Like a teenager, Kubernetes looks almost grown-up, yet still a bit awkward and confused

Platform: that’s the key word that sprung to mind after attending Kubecon-CloudNativeCon Europe 2022, hosted by the Cloud Native Computing Foundation (CNCF) in Valencia last week. As in, Kubernetes isn’t a project any more, it’s a platform – and it’s one that’s now being used by thousands of organisations world-wide to build very real, very working applications and systems.

Yes, I know there’s not one single Kubernetes platform – every big cloud provider has its own hosted and certified distribution, there are managed services and there’s third-party commercial and free offerings from companies of all sizes (for example, VMware just released a new version of its free Tanzu Community Edition) that application developers can download and just get to work on.

Plus there’s still a host of organisations and individuals assembling their own platforms – indeed, there’s whole new job specialisations emerging, such as platform developers and platform engineers. Even building a platform is easier now, though, thanks to projects such as the Helm package manager, which has also graduated to become part of the Kubernetes furniture.

App devs and platform devs have different jobs and skillsets

But essentially all this is a sign that Kubernetes has matured enough to have two orthogonal things going on. On the one hand, there’s still the platform devs building and finding the tools and components they need to build platforms and systems, and on the other it’s about software coders having stable platforms on which to write web applications. It’s platform deployment versus workload deployment.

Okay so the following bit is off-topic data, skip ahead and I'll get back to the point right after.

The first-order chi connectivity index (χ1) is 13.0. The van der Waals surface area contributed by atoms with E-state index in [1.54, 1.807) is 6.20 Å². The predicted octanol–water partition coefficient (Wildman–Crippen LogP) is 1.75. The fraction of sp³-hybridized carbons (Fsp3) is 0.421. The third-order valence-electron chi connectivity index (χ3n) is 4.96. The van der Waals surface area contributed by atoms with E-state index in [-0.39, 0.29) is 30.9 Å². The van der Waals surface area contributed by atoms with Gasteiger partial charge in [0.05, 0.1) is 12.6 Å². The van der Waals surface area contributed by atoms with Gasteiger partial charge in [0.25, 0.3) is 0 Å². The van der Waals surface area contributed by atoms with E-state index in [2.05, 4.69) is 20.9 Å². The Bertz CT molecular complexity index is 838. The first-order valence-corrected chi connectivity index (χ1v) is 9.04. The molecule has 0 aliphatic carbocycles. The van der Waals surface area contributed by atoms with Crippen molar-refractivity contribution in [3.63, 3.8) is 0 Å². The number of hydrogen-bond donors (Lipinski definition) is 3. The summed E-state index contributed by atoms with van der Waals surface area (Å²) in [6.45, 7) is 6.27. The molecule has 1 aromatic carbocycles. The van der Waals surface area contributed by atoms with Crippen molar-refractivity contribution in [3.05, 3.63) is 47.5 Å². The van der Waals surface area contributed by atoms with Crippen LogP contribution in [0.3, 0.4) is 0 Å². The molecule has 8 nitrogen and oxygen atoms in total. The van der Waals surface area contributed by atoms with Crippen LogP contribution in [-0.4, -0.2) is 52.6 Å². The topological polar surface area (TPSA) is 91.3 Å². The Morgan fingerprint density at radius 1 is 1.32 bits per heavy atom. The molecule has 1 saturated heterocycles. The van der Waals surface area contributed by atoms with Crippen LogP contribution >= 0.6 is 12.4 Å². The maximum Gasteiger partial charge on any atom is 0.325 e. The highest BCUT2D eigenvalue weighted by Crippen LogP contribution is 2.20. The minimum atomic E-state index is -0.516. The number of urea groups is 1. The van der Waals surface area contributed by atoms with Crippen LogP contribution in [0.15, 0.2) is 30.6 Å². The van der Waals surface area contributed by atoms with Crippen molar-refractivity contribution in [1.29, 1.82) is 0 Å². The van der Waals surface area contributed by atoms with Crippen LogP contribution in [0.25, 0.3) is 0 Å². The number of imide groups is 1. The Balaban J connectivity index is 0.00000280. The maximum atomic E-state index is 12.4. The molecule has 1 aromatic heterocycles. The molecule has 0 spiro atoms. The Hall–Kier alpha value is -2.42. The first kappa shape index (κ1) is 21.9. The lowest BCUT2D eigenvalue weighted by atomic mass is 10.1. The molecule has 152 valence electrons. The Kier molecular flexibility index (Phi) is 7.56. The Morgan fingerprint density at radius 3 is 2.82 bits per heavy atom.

There’s also a similar diversity in ops emerging, with platform ops emerging alongside application ops, infrastructure ops and so on. But the key thing is that application developers shouldn’t need to know the details of what’s underneath the platform they program to. This is also considerably helped by newer cross-platform programming environments, in particular WebAssembly, which has emerged as a kind of modern equivalent of Java for building web apps.

Do we need more choice – or less?

It’s not all smooth sailing, however. One aspect that came up in a number of panel discussions and the like was the sheer size of the CNCF landscape, which now includes hundreds upon hundreds of projects at various stages of maturity. While the CNCF reps pitched this as showing the vibrancy of the Kubernetes ecosystem, others were less impressed. Some even spoke of the confusion and hesitation that can come from having too much choice, saying we’d benefit from more standardisation in platforms, rather than people picking (or having to pick) their own tooling and components.

In a similar vein, many of the user-presentations to the conference centred in large part on the tooling choices that they had made in building the platform best suited to their needs and those of their app devs. Again, platform deployment as distinct from workload deployment – but even then, they’re just assembling packaged components, and as I mentioned earlier, you really don’t have to do any of this if an off-the-shelf platform suits your needs.

Quite how this will all evolve in the future remains to be seen. But it’s a reminder that even the best people only have a certain amount of bandwidth, and that every hour a dev spends building their own platform is time they’re not working on real business applications.

And I think it’s a pretty good sign that a technology is maturing into the mainstream if you no longer have to hack and tweak it to make it useful to you.

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